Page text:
Vitamin D Trickery
By Atom Bergstrom
I get lots of vitamin D by exposing my food to sunlight.
I don’t need the weaponized version.
Re: What happens when I’m low in vitamin D?
Mostly likely someone in a white coat measured it in your blood serum and not in your fat cells where it belongs.
All vitamin D isn’t created equal.
According to Pam Popper …
“It is becoming increasingly clear that in many, if not most cases, low vitamin D levels are the result of illness, not the cause. This is a very important distinction, and it explains why so many intervention studies where patients have been given vitamin D as a supplement didn’t really show much result.”
The Daily Value for vitamin D has escalated from 200 IU/day to 600-800 IU/day.
It was once commonly known that taking over 400 IU/day was enough to mobilize vitamin D OUT of bone … but that’s now Medical Amnesia.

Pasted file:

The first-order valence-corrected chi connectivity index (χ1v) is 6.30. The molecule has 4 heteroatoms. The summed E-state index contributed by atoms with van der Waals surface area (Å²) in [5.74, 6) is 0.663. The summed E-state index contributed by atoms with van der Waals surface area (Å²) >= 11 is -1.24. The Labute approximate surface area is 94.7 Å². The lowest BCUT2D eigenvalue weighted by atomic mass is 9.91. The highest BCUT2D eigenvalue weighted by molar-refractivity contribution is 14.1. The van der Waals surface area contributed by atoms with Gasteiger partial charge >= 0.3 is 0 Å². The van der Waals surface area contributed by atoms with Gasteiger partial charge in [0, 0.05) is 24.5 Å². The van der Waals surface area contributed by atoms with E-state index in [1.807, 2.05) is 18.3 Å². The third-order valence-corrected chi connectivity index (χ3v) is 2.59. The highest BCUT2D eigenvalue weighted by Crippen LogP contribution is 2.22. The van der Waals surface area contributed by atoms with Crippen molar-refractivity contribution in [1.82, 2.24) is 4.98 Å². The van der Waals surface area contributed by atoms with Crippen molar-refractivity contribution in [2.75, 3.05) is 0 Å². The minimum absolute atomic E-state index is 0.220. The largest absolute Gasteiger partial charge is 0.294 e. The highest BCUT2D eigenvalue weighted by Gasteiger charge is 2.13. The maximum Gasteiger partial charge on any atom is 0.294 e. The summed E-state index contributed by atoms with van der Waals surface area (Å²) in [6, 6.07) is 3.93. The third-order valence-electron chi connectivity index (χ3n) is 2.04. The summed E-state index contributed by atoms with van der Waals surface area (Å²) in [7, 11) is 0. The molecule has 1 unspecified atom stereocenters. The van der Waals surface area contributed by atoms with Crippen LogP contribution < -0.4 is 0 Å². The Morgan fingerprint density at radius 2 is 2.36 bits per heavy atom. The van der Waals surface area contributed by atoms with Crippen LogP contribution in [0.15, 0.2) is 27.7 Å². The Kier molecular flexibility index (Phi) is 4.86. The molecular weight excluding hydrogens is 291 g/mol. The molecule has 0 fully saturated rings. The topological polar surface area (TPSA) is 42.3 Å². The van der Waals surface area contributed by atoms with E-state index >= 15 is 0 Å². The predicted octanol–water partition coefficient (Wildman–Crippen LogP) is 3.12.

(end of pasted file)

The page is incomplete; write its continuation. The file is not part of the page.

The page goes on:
I know someone who regularly supplements with 50,000 IU/day … and their blood levels are remain low.
Glenville Jones & Hugh L.J. Makin (“Vitamin Ds: Metabolites and Analogs,” Modern Chromatographic Analysis of Vitamins, Third Edition, 2000) wrote …
“Vitamin D from skin or dietary sources does not circulate for long in the bloodstream, but instead is immediately taken up by adipose tissue or liver for storage or activation. In humans, tissue storage of vitamin D can last for months or even years.”